Monday, December 18, 2006
the following is something i wrote for a magazine. i don't think they're running it, so i decided to post it here.
TAROT - THE HISTORY AND THE MYSTERY, BUT MOSTLY THE MYSTERY
Nine years ago things were going great with my writing career when I decided to visit a psychic who'd just opened a little shop downtown. Let's go see her. Won't that be fun? Would I make any bestseller lists? USA Today? Maybe even the New York Times? The psychic did a combined tarot and intuitive reading, informing me I would soon come upon rough times. I would lose my job, but after a period of hardship things would turn around and be better than they were before. I told her she had to be wrong, my career was fine. (I'd just received an unexpected and large royalty check. Things were good. And what kind of psychic gives such bad news?)
Weeks passed and I began to relax. Then I got the call. I'd been dumped by my publishing house. Had the psychic really been able to read something in the cards? Or had she gotten lucky? Was it just a coincidence?
I went on a quest for a deck of tarot cards. I lived in a small town and could only stir up one set -- the Dragon Tarot. I've seen more attractive cards, but I bought them and over the years we've bonded. I guess I felt if I read them on a daily basis there would be no more surprises. I also think I subconsciously felt I could somehow control the uncontrollable.
At some point my luck turned (as the psychic said it would, but such are the ups and downs of a writer's life), and I put the cards away until last winter when I attended a writers' meeting and heard about using tarot cards to help with plotting and characterization. The speaker had a list of techniques and spreads she used for various problems. If she gets stuck on a plot she will sometimes do a whole spread. For a character issue she will pull one card.
I was intrigued by the idea of writing with tarot cards, so back home I dug out my deck. Instead of using it to plot, I once again found myself fascinated by the otherworldly artwork and the cards' evocative darkness. Suddenly I was doing readings, this time online rather than face-to-face. I prefer the online format because I like the lack of distraction and the fact that I can take my time, usually spending a hour or two on readings, most of which are done for writers. Once the reading is complete, I post it on my Madame Sosostris site where everyone is welcome to visit the dark corners of his heart, where no coin is accepted for readings, and no card is ever reversed.
Are tarot cards a door to the past, the present, and the future?
I want to say no. Don't we really just take note of the valid statements and throw out the rest? But I can't ignore or deny readings that seem far too accurate to be simple coincidence. One explanation could be a collective unconsciousness. At one point in our long line of human history, we communicated without words. Is tarot a way to tap into an early method of communication? Or do some people somehow give off an imprint of the future? I've had life-altering premonitions that have come true, so I must acknowledge an unknown element. Not everything can be explained. And how many times can something be a coincidence before it's no longer a coincidence? Still, I'm more skeptic than believer.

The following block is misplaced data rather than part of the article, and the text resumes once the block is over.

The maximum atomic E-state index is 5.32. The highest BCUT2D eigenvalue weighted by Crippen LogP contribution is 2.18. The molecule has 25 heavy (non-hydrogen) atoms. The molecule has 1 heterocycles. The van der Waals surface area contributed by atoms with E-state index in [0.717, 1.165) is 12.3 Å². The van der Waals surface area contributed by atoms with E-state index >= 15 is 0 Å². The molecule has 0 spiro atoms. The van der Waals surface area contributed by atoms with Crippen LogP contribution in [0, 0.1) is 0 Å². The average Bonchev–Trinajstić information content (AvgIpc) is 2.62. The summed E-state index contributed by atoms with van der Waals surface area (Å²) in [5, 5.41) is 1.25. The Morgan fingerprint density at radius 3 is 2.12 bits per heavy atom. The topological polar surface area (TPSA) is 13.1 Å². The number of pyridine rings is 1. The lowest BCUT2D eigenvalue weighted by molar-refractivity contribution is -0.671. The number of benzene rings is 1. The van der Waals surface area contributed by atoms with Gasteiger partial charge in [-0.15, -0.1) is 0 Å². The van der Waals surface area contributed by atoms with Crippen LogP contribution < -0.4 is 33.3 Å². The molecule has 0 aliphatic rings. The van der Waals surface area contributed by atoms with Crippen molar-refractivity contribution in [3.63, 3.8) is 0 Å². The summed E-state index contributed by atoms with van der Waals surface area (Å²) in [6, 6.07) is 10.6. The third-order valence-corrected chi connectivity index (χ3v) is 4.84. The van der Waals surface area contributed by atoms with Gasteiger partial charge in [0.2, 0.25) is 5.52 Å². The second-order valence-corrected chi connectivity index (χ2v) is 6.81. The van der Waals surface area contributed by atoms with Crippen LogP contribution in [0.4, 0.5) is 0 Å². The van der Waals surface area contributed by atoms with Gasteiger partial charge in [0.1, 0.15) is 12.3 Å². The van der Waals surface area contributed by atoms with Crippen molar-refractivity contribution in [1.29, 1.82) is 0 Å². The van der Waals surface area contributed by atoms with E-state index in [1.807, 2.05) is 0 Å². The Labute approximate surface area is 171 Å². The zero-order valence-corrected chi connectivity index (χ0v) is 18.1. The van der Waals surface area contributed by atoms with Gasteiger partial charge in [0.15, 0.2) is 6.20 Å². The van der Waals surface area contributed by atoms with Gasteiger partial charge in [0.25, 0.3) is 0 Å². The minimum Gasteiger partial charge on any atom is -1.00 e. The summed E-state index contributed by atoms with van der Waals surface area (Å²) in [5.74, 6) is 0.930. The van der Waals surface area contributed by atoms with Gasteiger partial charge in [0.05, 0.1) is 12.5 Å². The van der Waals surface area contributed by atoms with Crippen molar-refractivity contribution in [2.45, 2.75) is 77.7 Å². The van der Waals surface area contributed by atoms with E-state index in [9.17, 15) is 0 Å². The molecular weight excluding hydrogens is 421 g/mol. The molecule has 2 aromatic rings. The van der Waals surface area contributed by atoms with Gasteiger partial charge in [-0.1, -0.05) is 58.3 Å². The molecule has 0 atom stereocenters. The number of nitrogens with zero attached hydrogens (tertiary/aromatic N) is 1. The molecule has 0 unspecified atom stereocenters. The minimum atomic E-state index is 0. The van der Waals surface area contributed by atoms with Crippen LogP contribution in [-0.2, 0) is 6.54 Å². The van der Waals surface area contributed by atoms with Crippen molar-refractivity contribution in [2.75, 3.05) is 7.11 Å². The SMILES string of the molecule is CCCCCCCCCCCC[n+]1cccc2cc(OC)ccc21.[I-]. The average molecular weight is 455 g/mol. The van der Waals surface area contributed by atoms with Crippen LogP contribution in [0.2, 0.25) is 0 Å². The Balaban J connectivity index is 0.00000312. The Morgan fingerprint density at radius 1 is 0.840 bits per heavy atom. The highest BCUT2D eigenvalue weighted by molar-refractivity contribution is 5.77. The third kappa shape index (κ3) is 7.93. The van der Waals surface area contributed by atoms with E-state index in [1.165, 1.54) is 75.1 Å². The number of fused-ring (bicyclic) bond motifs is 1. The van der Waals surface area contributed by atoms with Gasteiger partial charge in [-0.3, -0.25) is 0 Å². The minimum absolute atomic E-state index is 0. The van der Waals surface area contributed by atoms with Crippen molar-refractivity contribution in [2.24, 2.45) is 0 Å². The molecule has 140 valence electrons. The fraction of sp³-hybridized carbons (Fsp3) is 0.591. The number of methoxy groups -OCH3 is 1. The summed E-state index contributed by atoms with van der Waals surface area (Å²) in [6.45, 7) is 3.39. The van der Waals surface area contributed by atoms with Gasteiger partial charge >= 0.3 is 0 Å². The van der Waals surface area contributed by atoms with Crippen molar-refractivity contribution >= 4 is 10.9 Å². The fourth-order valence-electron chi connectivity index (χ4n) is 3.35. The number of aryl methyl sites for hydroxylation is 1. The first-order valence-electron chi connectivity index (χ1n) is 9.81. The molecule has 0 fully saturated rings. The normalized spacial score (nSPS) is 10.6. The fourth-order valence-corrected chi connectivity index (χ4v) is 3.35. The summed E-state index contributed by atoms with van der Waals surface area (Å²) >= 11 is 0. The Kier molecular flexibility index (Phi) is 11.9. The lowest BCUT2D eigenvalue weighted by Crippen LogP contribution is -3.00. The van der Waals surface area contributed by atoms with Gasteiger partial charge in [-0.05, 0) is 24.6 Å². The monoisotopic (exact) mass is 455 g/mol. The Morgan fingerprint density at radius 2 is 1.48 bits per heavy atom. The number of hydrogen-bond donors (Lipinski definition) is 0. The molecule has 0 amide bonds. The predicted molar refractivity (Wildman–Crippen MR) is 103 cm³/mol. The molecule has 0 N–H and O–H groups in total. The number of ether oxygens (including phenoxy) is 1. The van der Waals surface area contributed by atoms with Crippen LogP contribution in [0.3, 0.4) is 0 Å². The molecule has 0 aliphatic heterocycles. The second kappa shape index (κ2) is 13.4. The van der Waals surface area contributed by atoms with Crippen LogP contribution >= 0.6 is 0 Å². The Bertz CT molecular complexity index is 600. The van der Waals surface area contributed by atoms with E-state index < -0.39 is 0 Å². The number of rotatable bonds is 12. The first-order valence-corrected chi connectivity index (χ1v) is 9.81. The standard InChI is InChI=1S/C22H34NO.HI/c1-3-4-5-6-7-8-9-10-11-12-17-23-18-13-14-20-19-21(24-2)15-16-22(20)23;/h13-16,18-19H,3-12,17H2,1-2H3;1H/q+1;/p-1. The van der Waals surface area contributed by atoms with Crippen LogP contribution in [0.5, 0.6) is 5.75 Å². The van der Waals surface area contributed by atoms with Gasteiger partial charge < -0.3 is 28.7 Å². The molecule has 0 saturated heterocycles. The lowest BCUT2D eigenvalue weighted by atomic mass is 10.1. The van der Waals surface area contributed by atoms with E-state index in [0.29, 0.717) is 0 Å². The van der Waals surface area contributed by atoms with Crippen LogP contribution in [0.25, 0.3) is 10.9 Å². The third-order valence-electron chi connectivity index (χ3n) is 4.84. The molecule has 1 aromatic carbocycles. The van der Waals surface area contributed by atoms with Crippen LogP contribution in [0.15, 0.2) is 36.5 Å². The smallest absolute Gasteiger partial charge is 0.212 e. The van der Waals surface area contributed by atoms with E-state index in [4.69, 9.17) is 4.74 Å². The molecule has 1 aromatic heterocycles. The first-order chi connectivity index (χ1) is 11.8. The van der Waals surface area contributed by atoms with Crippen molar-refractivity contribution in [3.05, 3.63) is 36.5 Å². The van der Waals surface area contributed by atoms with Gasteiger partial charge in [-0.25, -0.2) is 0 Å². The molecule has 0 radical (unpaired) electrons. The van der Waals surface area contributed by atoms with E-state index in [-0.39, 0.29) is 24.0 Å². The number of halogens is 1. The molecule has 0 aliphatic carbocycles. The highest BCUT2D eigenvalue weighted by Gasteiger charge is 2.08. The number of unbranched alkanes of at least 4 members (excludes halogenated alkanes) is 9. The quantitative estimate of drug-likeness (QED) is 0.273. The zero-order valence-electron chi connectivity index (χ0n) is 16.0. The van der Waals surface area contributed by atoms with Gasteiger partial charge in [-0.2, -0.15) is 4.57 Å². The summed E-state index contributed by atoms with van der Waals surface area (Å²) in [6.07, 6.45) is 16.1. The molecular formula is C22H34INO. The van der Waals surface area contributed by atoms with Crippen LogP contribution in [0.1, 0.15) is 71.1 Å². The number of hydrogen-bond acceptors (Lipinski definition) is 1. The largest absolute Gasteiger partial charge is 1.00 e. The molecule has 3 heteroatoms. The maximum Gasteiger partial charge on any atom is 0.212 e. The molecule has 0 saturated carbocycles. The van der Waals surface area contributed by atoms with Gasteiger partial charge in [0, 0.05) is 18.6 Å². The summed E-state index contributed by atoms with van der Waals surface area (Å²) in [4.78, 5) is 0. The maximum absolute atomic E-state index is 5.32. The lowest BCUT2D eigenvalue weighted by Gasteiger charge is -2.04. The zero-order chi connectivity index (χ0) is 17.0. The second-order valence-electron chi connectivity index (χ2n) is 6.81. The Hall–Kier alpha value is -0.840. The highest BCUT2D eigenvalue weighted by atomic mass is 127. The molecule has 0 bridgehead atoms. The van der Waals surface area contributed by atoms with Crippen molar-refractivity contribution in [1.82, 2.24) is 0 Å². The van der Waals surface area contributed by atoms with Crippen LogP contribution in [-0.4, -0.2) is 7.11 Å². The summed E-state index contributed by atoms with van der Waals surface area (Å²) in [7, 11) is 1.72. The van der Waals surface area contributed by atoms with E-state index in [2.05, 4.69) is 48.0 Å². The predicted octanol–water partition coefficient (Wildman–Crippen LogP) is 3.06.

For non-believers, what can tarot cards do?
Most tarot readers stress that the cards don't tell you what to do with your life, but they can help guide you. A strong spread can clarify personal problems. People find reassurance in a reading that zeroes in on their situation, analyzes it, points out the recipient's strengths, and brings encouragement in dealing with an unstable future. Some people use tarot cards as meditation and a discovery of the authentic self. The cards themselves tell the enduring story of a protagonist's journey complete with obstacles, lessons, hardships, love, family, and strength -- stories so universal that tarot has survived for centuries and has enjoyed a renewed popularity in the past two decades.
The mystery of history
A massive amount has been written about tarot, but most is speculation and theory. There are few clues and little evidence when it comes to the origins and various personas of tarot. The following appears to be true, although many statements are still argued.
1375 -- Regular playing cards enter Europe.
1420-1440 -- Tarot originates in northern Italy. At this time, the cards weren't used for divination but for a card game called triumph or trump, which is similar to bridge. The oldest existing hand-painted decks come from this period. Art historians have dated them to the reign of Filippo Maria Visconti, Duke of Milan from 1412 to 1447.
1530 -- The Italian word tarocchi was used to distinguish tarot cards from trump or triumph cards. The French form of tarocchi is tarot.
1589 -- Records from a trial in Paris indicate tarot may have been used in witchcraft.
1781 --- Occult writers began discussing and writing about tarot.
1909 -- The Waite-Smith deck was created.
1909 -- Tarot cards first used by gypsies.
Whatever you believe, there's no denying that tarot has made a powerful and mysterious journey though history. It has touched cultures and subcultures and been spread upon the tables of gypsies and kings. It has left behind myth and secrecy and questions that will never be answered. Some might call that magic.
Saturday, December 23: a drawing for a madame sosostris reading.
leave a comment right here to let me know you're entering the drawing. this can also be given to someone else as a Christmas gift. Madame will come of out a stupor long enough to read the cards and post the reading on the Madame Sosostris blog. These readings -- which are a combination of cards and intuition, take Madame about two hours, so please don't enter the drawing unless you're really interested.